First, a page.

ENVR 201: Society and Environment

This course deals with how human activity interacts with and affects the environment, and how our choices as individuals and societies, our political institutions and economic arrangements, and technologies, mediate these interactions and effects.


The course will discuss society-environment interactions and environmental issues in various sectors, including air, water, land, agriculture, forestry, fisheries, transport, and energy, and how issues of politics, equity, and how we value the natural environment are inextricably intertwined in the debates around environmental problems.


The course deals with questions on which people tend to have strong opinions:

What are the causes of human overuse or misuse of our environment?

Are there too many people and not enough resources?

What matters more: population or consumption?

Can technological fixes solve environmental problems?

Can “getting the prices right” solve these problems?

Are there limits to economic growth and/or human development?

Is protest an appropriate mechanism to save the environment?

Can we (and how do we) live sustainably and equitably in a global community?


The lectures will discuss the readings, raising additional questions and adding information about their significance for understanding society-environment interactions. An important function of the lectures is to critically discuss important but often contested concepts such as “sustainability”, “resources”, “carrying capacity”, and “development”. Wherever possible, case studies will be used, to ground our discussions in the lived reality of societies, and to help students gain a deeper appreciation of theoretical concepts. We will discuss environmental issues in various sectors, and in different geographical contexts. This approach will allow us to make connections and investigate similarities and differences between environmental issues in different sectors and contexts, and explore the implications of these similarities and differences for addressing these issues in different sectors and contexts.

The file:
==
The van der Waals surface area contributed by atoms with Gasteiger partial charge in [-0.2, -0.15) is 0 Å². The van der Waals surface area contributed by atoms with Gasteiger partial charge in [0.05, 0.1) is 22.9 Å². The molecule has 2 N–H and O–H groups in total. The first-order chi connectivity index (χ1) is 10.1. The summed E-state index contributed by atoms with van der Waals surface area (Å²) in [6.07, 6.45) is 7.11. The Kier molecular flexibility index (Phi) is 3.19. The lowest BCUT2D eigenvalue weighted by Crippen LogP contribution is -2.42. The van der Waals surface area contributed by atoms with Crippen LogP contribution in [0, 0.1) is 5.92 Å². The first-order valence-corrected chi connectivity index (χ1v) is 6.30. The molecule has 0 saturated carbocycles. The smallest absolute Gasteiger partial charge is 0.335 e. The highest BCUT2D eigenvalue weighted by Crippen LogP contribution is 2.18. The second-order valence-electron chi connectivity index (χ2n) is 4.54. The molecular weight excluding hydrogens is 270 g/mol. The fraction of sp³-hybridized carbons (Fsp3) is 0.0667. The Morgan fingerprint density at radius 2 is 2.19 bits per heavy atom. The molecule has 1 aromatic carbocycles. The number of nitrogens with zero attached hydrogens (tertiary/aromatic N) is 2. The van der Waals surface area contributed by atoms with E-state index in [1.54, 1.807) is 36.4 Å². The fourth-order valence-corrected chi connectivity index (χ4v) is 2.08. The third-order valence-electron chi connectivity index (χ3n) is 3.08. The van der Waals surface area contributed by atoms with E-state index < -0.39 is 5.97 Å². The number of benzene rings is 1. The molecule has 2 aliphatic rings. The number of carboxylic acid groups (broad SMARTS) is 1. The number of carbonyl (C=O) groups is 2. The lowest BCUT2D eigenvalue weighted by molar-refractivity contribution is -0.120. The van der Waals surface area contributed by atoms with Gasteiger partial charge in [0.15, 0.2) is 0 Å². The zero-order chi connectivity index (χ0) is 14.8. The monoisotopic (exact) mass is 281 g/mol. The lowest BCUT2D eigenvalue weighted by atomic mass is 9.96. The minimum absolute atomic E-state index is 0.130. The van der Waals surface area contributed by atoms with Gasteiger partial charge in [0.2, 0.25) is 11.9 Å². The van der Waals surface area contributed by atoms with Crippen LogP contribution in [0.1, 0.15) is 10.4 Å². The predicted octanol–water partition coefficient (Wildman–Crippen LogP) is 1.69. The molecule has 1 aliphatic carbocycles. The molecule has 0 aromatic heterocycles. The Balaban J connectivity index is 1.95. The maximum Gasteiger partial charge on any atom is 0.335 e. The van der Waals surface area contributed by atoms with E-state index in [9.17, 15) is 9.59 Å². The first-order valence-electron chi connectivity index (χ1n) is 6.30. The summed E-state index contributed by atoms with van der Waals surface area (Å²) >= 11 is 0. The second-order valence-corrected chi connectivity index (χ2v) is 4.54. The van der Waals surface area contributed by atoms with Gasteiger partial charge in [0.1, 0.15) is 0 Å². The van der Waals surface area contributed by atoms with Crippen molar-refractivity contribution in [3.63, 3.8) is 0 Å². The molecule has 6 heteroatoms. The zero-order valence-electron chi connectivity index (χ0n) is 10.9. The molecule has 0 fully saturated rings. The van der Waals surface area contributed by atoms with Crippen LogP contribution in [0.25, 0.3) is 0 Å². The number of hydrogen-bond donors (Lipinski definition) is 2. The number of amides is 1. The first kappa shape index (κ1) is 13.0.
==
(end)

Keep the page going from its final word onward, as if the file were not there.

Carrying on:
Students will be expected to read extensively and carefully analyze the material in the lectures and readings. They will also need to understand interconnections among case studies and analytic issues presented in the lectures and readings.


Be warned that the readings and lectures will not always agree. This reflects the character of the subject, which brings together ideas from many disciplines and stimulates sharp debates concerning environmental issues.


How does ENVR 201 intersect with the other three MSE 200-level core courses?


The Global Environment, ENVR 200, addresses human impacts on global biogeochemistry, and global policy initiatives aimed at controlling them. While we share a concern about human impacts on ecosystems, ENVR 200 focuses more on global biogeochemical effects of industrial activity and international policies aimed at protecting the atmosphere and the oceans. In ENVR 201, we examine a broader range of demographic, socio-economic, technological and institutional processes underlying our impact on essential resources and ecosystem services, and how they can be used and managed in a manner that is sustainable on local and regional geographic scales.


The Evolving Earth, ENVR 202, deals with how our environment evolved and how humans came to have such a disproportionate impact on it. We overlap with ENVR 202, for example, on the subject of human land use and its impacts. However, while their focus is on long-term origins and history, we are more concerned with recent land use, resource management, and how unsustainable practices can be reversed.


Knowledge, Ethics and Environment, ENVR 203, deals with how people in different cultures think about the environment, and thus with the cultural and philosophical dilemmas encountered when people with different assumptions seek a common environmental ethic. The concern in ENVR 201 is primarily with our material relationships with the environment.